Clenk-clenk-clenk-clenk-clenk. The noise was a rapid tattoo by the time they got up onto the next floor, then the next, and the next. Finally Adree called a halt near the elevator doors on this level, which had long jammed open against fallen rubble, opening into opaque darkness. And up from that darkness came the noise, the noise over and over again.

Adree’s fingers tightened on her rifle. Her tongue flicked over her lips, once, then she beckoned Rachelle forward beside her. The two women crouched by the elevator doors, and Adree turned to give Rachelle her orders: she pointed at her eyes, then down into the elevator shaft, then at the biothrower and held up three fingers. Rachelle nodded in agreement. Adree glanced behind her: Robbes was covering their back. She held up her hand flat and began tucking in her fingers - five, four, three, two…

On ‘one’, Rachelle swung the biothrower down into the elevator shaft and depressed the trigger.

Phosphorescent blue liquid sprayed out of it, lighting up the elevator shaft like a Christmas tree. For three seconds it sprayed down, and Adree looked down in the light to see… to see…

… moving shadows that were much closer than she had expected. Moving shadows now screaming as the biomarker gel splashed across them, eating into them. Shadows that were clinging to the interior of the elevator shaft itself, somehow attached to the metal, now leaping up with a clenk-clenk-clenk and pouncing toward her —

Adree fired. In the enclosed space the shot was deafening, but it found its mark — one shadow fell into the darkness of the shaft, taking another two with it, but there were more coming and there was no time to reload.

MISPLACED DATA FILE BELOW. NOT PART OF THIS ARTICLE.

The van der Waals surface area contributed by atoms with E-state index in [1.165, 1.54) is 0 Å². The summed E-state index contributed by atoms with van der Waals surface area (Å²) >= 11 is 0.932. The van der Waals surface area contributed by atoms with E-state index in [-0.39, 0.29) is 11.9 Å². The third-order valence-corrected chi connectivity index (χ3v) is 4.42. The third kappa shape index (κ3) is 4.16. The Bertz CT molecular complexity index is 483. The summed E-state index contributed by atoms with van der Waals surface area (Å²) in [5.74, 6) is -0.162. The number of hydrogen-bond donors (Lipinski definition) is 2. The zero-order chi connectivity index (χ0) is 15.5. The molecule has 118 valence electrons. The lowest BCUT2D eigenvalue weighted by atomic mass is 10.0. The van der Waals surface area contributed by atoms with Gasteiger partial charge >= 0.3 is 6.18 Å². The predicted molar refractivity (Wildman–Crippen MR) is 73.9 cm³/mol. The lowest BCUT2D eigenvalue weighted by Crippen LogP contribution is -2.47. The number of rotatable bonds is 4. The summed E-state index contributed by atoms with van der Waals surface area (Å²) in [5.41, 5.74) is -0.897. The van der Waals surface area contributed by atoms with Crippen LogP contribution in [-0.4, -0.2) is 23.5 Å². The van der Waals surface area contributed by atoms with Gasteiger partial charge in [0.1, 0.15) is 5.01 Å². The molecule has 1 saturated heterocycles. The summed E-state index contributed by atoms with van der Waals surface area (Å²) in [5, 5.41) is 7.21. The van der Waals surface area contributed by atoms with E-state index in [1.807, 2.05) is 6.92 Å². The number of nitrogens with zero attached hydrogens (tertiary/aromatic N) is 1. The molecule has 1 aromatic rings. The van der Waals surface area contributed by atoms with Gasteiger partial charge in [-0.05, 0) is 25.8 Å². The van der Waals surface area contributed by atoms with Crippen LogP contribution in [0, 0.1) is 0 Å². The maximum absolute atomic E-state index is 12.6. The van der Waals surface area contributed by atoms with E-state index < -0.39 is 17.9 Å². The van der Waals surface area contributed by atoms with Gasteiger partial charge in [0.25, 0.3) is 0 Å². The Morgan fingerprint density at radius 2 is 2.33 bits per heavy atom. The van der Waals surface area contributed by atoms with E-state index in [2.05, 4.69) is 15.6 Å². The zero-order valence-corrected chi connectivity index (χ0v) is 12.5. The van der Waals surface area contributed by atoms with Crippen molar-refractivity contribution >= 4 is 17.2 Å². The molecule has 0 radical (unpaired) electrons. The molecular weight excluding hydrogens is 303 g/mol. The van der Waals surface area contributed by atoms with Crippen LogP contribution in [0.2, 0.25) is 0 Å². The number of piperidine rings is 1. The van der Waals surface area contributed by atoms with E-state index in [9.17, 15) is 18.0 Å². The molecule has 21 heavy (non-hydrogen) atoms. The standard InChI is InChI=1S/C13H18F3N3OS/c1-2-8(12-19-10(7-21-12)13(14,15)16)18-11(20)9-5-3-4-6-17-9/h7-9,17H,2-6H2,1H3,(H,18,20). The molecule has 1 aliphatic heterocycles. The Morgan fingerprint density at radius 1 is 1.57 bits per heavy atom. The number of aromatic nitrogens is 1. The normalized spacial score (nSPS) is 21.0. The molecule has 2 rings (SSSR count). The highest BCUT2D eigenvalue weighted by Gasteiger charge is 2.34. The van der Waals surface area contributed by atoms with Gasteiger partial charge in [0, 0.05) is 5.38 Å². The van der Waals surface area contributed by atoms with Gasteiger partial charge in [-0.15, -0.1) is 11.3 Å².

The creature that lunged at the edge of the elevator doors, clinging to the edge of the floor, was as big as Adree and broad in the chest and arms. The biomarker gel clinging to the side of its face — blinding it, even as it sneezed and shook at its head — outlined a short but elegant reptilian snout mottled with small scales, spreading out at the back of its head to small tough ridges that flattened to protect its ears and both sides of its neck. The creature’s body was dressed in tight, neat wrappings: no sleeves or seams, just wrappings around the body and legs. Its skin was mottled with dark patches that had been expanded cosmetically into beautiful patterns at the edges. And there was a smell around it, too, a smell of old musk, old water, old rust.

Adree registered all of it and none of it, because like all Evinthei, she was trained to react instantly to the sight. The butt of her sniper rifle slammed into the creature’s throat, just below the patch of blueness that would eat into its body and drive it mad long before it died. Already off balance, the creature was knocked back into the elevator shaft, its sharp high scream descending quickly, but she could see movement swarming below.

“Back off! Back off!” Adree yelled to her team, already frantically reloading. “Robbes, get back! We’ve got Taugen in the building!”